Town urging province to develop regulations governing geothermal energy installations

Wednesday, May 09, 2012 – for immediate release

Town urging province to develop regulations governing geothermal energy installations

Concerns raised over drilling in areas with natural gas deposits

An unexpected and potentially dangerous discovery of a natural gas deposit during a geothermal drilling project in Oakville has led Mayor Rob Burton to write the Province of Ontario urging a moratorium on deep well or borehole drilling for geothermal energy installations until the necessary regulations can be put in place to ensure public safety.

“This Council supports the province’s commitment to promoting renewable energy sources, however, we are very concerned that unregulated drilling poses a serious risk to the safety of our residents,” Mayor Burton said. “Under the Green Energy Act, 2009, the town cannot pass by-laws that would prevent or restrict the installation of ground source energy systems so it is imperative that the province take action.”

The call to action comes following a recent incident in Oakville in which the Fire department was called upon to respond to high levels of natural gas being found in and around a home in the Maplegrove/Lakeshore Road area. The potential source of the gas leak was traced to a recent borehole that had been drilled for a vertical geothermal heating system at a home about 100 metres away. The driller contacted significant volumes of pressured natural gas at a depth of between 380 and 540 feet and this had resulted in natural gas leaking out through the ground.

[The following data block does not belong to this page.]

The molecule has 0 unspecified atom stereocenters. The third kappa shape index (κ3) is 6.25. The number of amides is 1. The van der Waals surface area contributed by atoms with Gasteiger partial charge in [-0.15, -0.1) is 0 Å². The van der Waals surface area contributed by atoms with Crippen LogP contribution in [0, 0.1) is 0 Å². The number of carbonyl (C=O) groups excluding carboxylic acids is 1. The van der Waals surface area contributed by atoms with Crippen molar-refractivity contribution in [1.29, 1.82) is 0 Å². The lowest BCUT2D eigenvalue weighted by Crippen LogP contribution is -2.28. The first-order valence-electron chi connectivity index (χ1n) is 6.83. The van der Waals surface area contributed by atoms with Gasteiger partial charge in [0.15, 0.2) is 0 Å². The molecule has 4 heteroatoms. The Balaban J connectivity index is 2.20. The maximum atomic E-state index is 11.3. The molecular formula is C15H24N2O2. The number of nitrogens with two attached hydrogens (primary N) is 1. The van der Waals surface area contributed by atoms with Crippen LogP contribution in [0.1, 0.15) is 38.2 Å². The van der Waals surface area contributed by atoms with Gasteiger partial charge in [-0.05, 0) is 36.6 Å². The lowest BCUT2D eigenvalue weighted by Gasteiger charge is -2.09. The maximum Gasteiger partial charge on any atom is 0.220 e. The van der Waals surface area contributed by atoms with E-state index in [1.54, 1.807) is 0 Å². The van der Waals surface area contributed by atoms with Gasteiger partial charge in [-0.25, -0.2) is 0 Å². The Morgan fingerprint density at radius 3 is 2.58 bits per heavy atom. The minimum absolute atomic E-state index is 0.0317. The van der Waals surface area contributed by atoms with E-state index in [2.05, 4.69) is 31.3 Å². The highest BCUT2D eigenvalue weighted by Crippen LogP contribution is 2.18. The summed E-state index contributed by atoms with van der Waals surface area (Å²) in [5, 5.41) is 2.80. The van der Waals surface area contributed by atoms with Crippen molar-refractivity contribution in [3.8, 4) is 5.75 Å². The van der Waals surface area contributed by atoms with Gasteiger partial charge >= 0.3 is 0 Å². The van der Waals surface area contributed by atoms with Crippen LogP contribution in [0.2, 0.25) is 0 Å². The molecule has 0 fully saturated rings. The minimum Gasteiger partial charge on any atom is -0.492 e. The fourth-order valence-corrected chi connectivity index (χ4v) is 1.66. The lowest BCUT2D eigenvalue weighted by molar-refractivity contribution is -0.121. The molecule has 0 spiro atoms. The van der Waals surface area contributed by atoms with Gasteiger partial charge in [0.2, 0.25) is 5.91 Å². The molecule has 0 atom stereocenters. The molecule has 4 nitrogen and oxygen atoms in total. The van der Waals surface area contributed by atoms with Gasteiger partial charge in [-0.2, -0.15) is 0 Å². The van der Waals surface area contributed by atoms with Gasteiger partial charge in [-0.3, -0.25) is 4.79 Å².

“We were very fortunate that the gas was discovered and we were able to take action before it built up to levels where it could have become combustible,” said Oakville Fire Chief Lee Grant. “Allowing unregulated drilling in populated areas is a potential recipe for disaster. The Ontario Association of Fire Chiefs is joining me in calling for the province to develop regulations governing the drilling of boreholes for the installation of geothermal energy systems.”

The town continues to work with officials from Halton Region and the Ministries of Environment and Natural Resources to monitor the leak that took place and ensure a permanent solution is put in place to prevent further gas leaking at this location. Monitoring has been ongoing and recent readings have shown no significant traces of gas remain.

The town will also be developing information materials for residents and contractors who are considering installing a geothermal energy system in Oakville. Given that there are known gas deposits in this area, the town is encouraging drilling contractors to consult with professional geoscientists or professional engineers, have an emergency contingency plan, and follow safety requirements for natural gas drilling.

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For more information

Jane Courtemanche
Director Strategy, Policy and Communications
905-845-6601, ext.3038
jcourtemanche@oakville.ca


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Town urging province to develop regulations governing geothermal energy installations